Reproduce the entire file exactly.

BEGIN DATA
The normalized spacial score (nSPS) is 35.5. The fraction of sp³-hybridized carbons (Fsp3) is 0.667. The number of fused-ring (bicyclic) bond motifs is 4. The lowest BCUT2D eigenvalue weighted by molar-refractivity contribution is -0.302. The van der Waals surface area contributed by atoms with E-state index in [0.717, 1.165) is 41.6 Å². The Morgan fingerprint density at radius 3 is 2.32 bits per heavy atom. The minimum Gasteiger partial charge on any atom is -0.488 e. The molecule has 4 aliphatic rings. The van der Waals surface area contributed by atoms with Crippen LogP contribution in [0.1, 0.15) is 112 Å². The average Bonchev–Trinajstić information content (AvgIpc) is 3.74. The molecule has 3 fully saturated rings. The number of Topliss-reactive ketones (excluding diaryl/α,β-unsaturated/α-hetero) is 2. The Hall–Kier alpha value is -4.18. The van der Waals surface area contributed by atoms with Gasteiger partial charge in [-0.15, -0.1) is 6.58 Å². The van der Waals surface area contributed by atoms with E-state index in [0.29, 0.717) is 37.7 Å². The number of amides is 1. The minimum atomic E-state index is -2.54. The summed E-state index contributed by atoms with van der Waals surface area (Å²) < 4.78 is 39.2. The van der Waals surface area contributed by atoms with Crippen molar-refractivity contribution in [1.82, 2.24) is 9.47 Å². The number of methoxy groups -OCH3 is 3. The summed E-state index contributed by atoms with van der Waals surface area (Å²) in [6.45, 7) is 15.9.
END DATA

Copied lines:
The normalized spacial score (nSPS) is 35.5. The fraction of sp³-hybridized carbons (Fsp3) is 0.667. The number of fused-ring (bicyclic) bond motifs is 4. The lowest BCUT2D eigenvalue weighted by molar-refractivity contribution is -0.302. The van der Waals surface area contributed by atoms with E-state index in [0.717, 1.165) is 41.6 Å². The Morgan fingerprint density at radius 3 is 2.32 bits per heavy atom. The minimum Gasteiger partial charge on any atom is -0.488 e. The molecule has 4 aliphatic rings. The van der Waals surface area contributed by atoms with Crippen LogP contribution in [0.1, 0.15) is 112 Å². The average Bonchev–Trinajstić information content (AvgIpc) is 3.74. The molecule has 3 fully saturated rings. The number of Topliss-reactive ketones (excluding diaryl/α,β-unsaturated/α-hetero) is 2. The Hall–Kier alpha value is -4.18. The van der Waals surface area contributed by atoms with Gasteiger partial charge in [-0.15, -0.1) is 6.58 Å². The van der Waals surface area contributed by atoms with E-state index in [0.29, 0.717) is 37.7 Å². The number of amides is 1. The minimum atomic E-state index is -2.54. The summed E-state index contributed by atoms with van der Waals surface area (Å²) < 4.78 is 39.2. The van der Waals surface area contributed by atoms with Crippen molar-refractivity contribution in [1.82, 2.24) is 9.47 Å². The number of methoxy groups -OCH3 is 3. The summed E-state index contributed by atoms with van der Waals surface area (Å²) in [6.45, 7) is 15.9.